Class of 2022: Julia Pimentel hopes to lead in the march to space | VTx

Table of Contents Natural leadershipRealizing the dream Natural leadership Pimentel traces her propensity for leadership…

Natural leadership

Pimentel traces her propensity for leadership back to her childhood when she had to grow up quickly and learn to take charge among her siblings. Upon entering college, she found multiple avenues to strengthen interpersonal relationships and technical acuity.

Pimentel quickly found a home in the Frith Engineering Design Laboratory, where students engage in hands-on learning, peer-mentoring, and problem-solving. This experience opened the door to undergraduate research in the Design, Research, and Education for Additive Manufacturing Systems Laboratory in the Department of Mechanical Engineering. She also pursued aerospace, mechanical, and electrical engineering research as a Hume Research Fellow at the National Security Institute, where she taught students how to lay up and cure composites, manufacture dielectric mixture coupons, print conductive traces onto composites, and conduct mechanical testing.

She took the lead in senior design, serving as the chief engineer for a team evaluating the impact of macrostructure on ultra-high temperature ceramic ablative performance using oxyacetylene torch testing. Pimentel showed excellent leadership skills, helped keep the team moving, and held everyone accountable, said Assistant Professor Carolina Tallon, who oversaw the project.

“The most amazing thing about Julia is how on earth she can do everything that she does so well while still being so approachable and kind and happy!” Tallon said.

Out of 16 design teams competing in the department this year, Pimentel’s team was one of six finalists selected to give formal talks to compete for best project of the year in the department. The winning team will be eligible to represent the department at the American Society for Metals International competition this fall.

Pimentel’s natural leadership also spills over into her extracurricular activities. She has performed with the Marching Virginians Color Guard for four years, serving as a captain during the 2019-20 season. She taught choreography for the flag and rifle spinners who perform at half-time during Hokie football games.

She discovered a passion for the outdoors during her summer internships with Lockheed Martin Space in 2020 and 2021 in Colorado, where she climbed 14ers, including Mount Bierstadt (14,065 ft.), went cliff jumping off St. Mary’s Glacier, and skydived for the first time.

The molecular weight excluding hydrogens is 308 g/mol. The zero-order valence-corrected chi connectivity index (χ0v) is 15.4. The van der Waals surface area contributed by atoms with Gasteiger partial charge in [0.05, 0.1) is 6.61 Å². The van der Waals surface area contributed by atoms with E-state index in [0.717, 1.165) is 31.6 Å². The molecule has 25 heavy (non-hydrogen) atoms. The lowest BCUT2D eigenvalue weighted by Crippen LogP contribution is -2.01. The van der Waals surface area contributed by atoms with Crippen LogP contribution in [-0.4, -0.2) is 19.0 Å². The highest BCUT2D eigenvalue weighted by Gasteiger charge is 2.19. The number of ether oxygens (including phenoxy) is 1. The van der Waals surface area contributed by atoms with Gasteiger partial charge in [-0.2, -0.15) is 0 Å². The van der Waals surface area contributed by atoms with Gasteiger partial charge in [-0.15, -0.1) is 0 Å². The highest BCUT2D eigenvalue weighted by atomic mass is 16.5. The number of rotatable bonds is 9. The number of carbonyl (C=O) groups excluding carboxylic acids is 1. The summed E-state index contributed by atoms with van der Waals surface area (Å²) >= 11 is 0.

She also enjoys competing in obstacle course races, most recently winning first place in her age group in a Spartan 5K run in Arizona and in the Navy Seal Bonefrog race at Virginia Beach.

“Because a large portion of engineering work is done indoors, I love going outside and doing anything outdoors,” Pimentel said. She has accepted a full-time position as a materials engineer at Lockheed Martin’s Materials Technology Laboratory in Colorado after graduation.

“I will conduct mechanical, thermal vacuum, machine certification, and additional destructive testing of a variety of materials and flight hardware, most notably additively manufactured materials, specialty polymers, composite sandwiches, and ceramic coupons,” she said. “It’s really cool to get your hands on the actual materials that engineers will use to build spacecraft or space habitats.”

Realizing the dream

In addition to working at Lockheed Martin Space after graduation, Pimentel has also been accepted into the mechanical engineering Ph.D. program at the Colorado School of Mines in Golden, Colorado, with plans to work on advanced manufacturing of ceramics.

“I’m well aware that it will be a difficult and challenging environment,” Pimentel said, but she knows it’s important to push herself. Her new career objectives include establishing herself as an aerospace materials and manufacturing subject matter expert and becoming a professor of practice.

She hopes that one day her contributions to the engineering field will advance cutting-edge technology, solve industry challenges, forefront the defense of our nation, propel space exploration, and inspire future generations of engineers.

“Continuous improvement and maximizing efficiency have always been, and will continue to be, at the heart of everything I do,” she said.

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